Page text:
... the only reason that she doesn't like her body is because movies, tv, and magazines have taught her that her body is not okay, and then explain that the media's definition of an acceptable body is unrealistic and just plain faked. And then work with her to find something that she really likes and can become really good at, which will help her feel good about herself for real and not just because of how she looks.
I don't know if Twelve's scrapbook skills are going to translate into a career path or make her feel better about her legs, but I am absolutely positive that it's been a great experience and I'm thrilled that she's had it. She now knows what it's like to envision a complex project with many steps and make it happen over a period of time. Honestly? I don't know if I can do that particularly well and they're going to give me a Ph.D. pretty soon.

Note: For those of you hetero cismen who thought this was going to be about how to please your sexual partner even though your penis is tiny, I apologize. Please do keep looking, though - there's a lot of good stuff on the internet and you surely aren't the first dude who needed a bit of help finding the clitoris. 

Friday, April 19, 2013

In Response to the Boston Marathon Bombings

On the rare occasions when we hear a helicopter in our town, I remind Twelve that she is incredibly privileged to live in a place where the sound of something flying overhead is a novelty - even something that one might even try to get a better look at. It's not a cause for alarm; we don't worry that bombs will be dropped or seek shelter. Being the targets of bombings in our home towns is just not a reality for us, unlike the realities of too many thirteen-year-olds and too many of their mothers in too many other home towns.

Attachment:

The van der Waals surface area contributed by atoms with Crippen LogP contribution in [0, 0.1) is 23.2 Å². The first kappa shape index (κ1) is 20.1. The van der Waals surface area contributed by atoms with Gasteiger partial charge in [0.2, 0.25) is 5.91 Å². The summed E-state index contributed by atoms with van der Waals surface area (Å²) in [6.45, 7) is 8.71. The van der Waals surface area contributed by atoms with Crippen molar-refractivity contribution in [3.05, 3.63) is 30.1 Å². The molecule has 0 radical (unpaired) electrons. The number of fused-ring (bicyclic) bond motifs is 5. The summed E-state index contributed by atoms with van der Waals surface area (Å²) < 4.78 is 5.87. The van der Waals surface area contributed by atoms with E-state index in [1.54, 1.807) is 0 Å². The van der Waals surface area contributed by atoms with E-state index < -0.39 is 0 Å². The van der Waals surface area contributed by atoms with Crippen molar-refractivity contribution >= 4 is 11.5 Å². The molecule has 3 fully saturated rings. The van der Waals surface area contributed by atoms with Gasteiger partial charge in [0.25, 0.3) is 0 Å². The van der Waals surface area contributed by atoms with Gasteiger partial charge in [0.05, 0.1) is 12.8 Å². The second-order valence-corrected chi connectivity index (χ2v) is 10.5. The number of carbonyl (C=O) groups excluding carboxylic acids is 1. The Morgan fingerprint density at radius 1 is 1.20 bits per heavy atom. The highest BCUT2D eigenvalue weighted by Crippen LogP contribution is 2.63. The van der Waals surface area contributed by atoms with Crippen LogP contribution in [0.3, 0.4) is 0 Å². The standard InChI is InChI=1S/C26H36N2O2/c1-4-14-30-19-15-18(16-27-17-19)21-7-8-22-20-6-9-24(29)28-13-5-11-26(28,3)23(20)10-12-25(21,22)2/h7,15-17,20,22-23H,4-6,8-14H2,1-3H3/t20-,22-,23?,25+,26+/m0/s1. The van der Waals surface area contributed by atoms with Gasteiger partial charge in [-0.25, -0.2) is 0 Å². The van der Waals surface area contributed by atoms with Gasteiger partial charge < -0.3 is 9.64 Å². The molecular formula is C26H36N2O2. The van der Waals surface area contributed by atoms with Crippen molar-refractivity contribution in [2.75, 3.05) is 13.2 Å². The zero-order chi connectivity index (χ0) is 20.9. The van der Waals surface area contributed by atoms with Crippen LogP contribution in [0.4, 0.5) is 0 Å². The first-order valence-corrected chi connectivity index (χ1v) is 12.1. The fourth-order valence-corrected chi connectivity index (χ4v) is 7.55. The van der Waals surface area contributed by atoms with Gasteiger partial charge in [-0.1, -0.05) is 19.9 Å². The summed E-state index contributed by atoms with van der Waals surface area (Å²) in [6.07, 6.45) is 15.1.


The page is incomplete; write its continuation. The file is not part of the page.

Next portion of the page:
Of course, she doesn't get it.

This week's Boston Marathon bombing highlights the privilege of a nation for which this sort of thing is appallingly novel - we're collectively outraged that anyone would dare bomb us! - and warrants an immediate, indignant, and definitive response.

This afternoon I will remind LJ that in too many countries, being the target of terrorist attacks is pretty much business as usual. In too many cities, a couple of relatively smallish bombs is not a good enough reason to shut everything down while you find the bad guys.

Of course, she won't get it. But I will have said it and she will have heard it, and that's enough.

Actually ... she might get it a little bit, come to think about it. In the car on our way to an out-of-town volleyball game this week, Twelve announced that she wants to be a congressional intern. In Washington, DC, her class met with a young man who had gone to their school a decade or so ago and is now an intern for one of our state's senators. Apparently his snazzy green shirt and matching tie were appealing enough that Twelve was curious about how one might become such an intern, so we talked about how she should get good grades in high school and so on. (I'll take any excuse to talk up 'getting good grades in high school.')

Okay, I said, and then what do you want to do? Do you want to become a senator yourself?

Oh, yeah, I guess so, Twelve replied, with the air of someone who hadn't really thought about it before but supposes she thinks it's a fine idea. She then proceeded to outline how she thought that might work, and we talked about the difference between state and national government and the intermediate steps between seventh grade and senatorhood. Find leadership opportunities wherever you are, I said, be like your Auntie and be the president of everything in high school, be involved with student government in college, that sort of thing. I tried to tie in her ideas with what she learned on the DC trip and help her make connections with what actually happens already. I tried to do this part gently, because it's such a letdown to realize that someone else already came up with your big idea.

(For my part, a couple of years ago I had this brilliant idea for a gift registry website that isn't tied to any specific store. You could ask for anything you wanted from anywhere! I even came up with a couple of excellent names for such a service. As it turns out, the idea was so brilliant and those names so excellent that it was already being done.)